Hey everyone. Yesterday, after dinner, Penguin and I were hanging around washing dishes and through the window we saw a large woodpecker standing on the side of a telephone pole. Needless to say, we rushed to get a camera so we could get a picture of the beautiful bird. We identified it as a Northern Flicker, which is a medium-sized woodpecker.
Northern Flickers are quite interesting. Apparently, the ones that live in the east have yellow under their tails (which can be seen in this picture, a little bit, if you look closely), while the ones from the west have an orange-ish red one. Pretty cool, right?
Another interesting piece of information about the northern flicker is the method by which to distinguish whether they’re males or females. Usually, in birds, the male uses fancy colours as a way of attracting females, and as such, males are more colourful since they need to be super enticing.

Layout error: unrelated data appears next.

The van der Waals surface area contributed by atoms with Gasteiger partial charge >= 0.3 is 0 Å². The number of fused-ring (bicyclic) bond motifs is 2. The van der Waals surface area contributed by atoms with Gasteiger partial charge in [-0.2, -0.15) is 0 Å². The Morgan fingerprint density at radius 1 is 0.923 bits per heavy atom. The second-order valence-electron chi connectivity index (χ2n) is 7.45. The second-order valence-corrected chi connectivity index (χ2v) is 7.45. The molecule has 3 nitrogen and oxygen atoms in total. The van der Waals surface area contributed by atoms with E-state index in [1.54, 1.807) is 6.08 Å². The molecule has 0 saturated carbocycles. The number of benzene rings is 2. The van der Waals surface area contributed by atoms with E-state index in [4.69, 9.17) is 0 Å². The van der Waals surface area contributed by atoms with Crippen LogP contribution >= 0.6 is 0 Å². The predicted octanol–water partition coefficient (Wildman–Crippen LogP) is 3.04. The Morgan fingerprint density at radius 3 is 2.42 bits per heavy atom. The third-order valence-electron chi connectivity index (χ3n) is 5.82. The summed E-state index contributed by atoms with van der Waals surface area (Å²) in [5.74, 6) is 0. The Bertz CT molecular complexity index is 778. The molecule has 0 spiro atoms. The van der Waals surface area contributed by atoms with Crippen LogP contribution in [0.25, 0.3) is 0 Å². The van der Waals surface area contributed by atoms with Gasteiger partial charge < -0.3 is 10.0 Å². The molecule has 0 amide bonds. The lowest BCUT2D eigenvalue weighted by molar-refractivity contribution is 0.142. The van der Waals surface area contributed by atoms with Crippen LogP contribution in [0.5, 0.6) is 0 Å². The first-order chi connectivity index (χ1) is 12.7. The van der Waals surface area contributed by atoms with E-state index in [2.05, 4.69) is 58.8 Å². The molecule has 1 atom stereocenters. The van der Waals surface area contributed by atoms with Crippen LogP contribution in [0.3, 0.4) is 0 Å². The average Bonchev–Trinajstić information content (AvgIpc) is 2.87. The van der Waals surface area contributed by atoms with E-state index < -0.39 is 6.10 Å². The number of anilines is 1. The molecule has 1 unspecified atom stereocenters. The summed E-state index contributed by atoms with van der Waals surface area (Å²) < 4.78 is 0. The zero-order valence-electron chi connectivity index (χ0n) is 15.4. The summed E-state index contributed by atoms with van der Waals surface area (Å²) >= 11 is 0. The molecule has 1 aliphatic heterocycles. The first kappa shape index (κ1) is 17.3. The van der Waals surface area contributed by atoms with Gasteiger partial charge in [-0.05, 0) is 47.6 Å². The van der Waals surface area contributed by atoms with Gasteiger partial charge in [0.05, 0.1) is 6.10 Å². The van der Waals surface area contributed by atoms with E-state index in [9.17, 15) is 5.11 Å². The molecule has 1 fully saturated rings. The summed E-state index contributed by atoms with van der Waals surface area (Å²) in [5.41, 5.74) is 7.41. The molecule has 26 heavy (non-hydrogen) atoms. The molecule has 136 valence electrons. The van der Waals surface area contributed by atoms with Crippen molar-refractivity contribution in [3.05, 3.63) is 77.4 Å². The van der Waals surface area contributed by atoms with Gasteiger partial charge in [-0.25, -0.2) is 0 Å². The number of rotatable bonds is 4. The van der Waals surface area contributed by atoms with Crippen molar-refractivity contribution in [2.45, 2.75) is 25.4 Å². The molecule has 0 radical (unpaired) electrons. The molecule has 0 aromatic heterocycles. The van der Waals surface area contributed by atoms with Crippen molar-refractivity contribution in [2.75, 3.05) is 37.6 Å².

In the case of the northern flicker, however, the females are just as colourful and vibrant as the males. In spite of that, it’s easy to differentiate them if you get a good look at their faces. The males have a black line next to their beaks, and the females are distinctly lacking that line.
So there you have it! That’s most of what we know about the northern flicker. Check out Cornell’s Lab of Ornithology, Wikipedia, or whatbird to find out more information and hear their awesome calls!
Here’s the pic:
Peck peck peck peck...